If Lear learns, he learns because Shakespeare wanted him to. And he learns because he had therapists along with him, in Edgar and the Fool, and later Cordelia. You have three to one therapist-patient ratio, so how could he not have learned?!

Going back to Cordelia, are you saying she should have lied, and spouted sugary words like Goneril and Regan? Because that would be false to herself.

I’m not trying to re-write Shakespeare, but a prudent version of Cordelia could have said: My Lord, you asked me to describe how much I love you. Let’s talk about all the times we’ve had together, all the moments we’ve shared, the conversations we’ve had and the ways I’ve accompanied you. When have I ever been anything other than a devoted and loving daughter?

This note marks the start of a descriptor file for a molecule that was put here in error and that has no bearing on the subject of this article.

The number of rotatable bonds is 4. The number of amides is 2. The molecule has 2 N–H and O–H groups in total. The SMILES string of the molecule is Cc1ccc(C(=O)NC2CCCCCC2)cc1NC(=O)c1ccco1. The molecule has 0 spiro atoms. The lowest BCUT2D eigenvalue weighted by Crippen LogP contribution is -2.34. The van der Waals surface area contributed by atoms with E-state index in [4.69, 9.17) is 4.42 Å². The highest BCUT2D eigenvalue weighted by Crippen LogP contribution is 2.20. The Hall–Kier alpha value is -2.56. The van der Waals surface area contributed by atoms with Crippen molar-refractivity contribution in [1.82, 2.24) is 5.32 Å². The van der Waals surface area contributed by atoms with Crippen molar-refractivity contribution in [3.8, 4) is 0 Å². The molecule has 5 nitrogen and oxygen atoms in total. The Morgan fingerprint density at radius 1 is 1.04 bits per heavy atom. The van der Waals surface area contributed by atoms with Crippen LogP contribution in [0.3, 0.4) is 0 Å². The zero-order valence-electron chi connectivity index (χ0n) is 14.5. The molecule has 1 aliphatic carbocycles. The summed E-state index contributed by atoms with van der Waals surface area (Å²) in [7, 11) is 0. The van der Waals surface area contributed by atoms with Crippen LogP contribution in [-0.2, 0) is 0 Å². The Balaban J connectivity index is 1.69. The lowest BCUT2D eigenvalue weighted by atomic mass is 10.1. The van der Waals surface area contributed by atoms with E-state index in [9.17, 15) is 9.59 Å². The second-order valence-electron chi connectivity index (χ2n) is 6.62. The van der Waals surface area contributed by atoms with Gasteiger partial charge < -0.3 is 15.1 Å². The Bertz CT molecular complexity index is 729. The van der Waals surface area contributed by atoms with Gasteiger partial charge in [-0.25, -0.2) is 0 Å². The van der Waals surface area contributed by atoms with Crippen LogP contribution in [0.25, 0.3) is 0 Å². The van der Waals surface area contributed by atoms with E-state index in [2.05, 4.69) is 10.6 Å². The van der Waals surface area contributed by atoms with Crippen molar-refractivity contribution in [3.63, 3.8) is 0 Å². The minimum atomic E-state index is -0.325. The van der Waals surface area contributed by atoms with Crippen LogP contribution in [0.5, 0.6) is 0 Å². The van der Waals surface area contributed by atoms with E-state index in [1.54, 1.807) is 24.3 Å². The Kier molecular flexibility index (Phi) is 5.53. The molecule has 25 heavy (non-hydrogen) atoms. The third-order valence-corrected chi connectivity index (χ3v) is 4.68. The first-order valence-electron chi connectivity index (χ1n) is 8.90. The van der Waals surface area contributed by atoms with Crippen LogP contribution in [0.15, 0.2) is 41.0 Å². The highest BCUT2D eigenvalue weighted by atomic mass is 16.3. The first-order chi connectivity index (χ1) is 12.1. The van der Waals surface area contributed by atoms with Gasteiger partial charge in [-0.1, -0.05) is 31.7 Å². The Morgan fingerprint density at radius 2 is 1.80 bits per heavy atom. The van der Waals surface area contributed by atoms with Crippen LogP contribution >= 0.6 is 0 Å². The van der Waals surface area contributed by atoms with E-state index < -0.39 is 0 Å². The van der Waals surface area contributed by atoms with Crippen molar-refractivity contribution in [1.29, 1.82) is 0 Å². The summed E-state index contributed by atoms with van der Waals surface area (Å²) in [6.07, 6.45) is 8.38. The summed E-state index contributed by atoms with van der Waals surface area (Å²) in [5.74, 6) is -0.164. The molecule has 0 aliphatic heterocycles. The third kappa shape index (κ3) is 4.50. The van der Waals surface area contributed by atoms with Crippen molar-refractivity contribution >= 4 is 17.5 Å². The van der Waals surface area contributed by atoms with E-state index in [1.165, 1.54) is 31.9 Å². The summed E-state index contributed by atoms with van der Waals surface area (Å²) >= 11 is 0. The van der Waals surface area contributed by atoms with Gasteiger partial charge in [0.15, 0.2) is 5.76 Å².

She was rather blunt in saying “Nothing”.

She stabbed herself in the heart, and she’s not the only Shakespearian heroine to have done that – only she did it with her words.

You also wanted to mention Hamlet in the context of prudence.

Hamlet is conceived of as the poster child for indecision. I think that’s a bad rap. He is faced with the difficult question of what the best thing to do is. It’s easy to make fun of him for thinking about it so carefully because he’s a graduate student in philosophy – so he was always going to be wrapped up in the coils of thought. But his dilemma is really a practical one: Can I trust the ghost of my father? Should I kill my uncle and take vengeance and the consequences of vengeance? If I do kill him, what is the best moment to do it? Do I really want revenge if he confesses, and so I end up sending him straight to heaven? Hamlet struggles with all of that. More than indecision, he really represents someone who is trying to be prudent, as best he can. Like Antigone.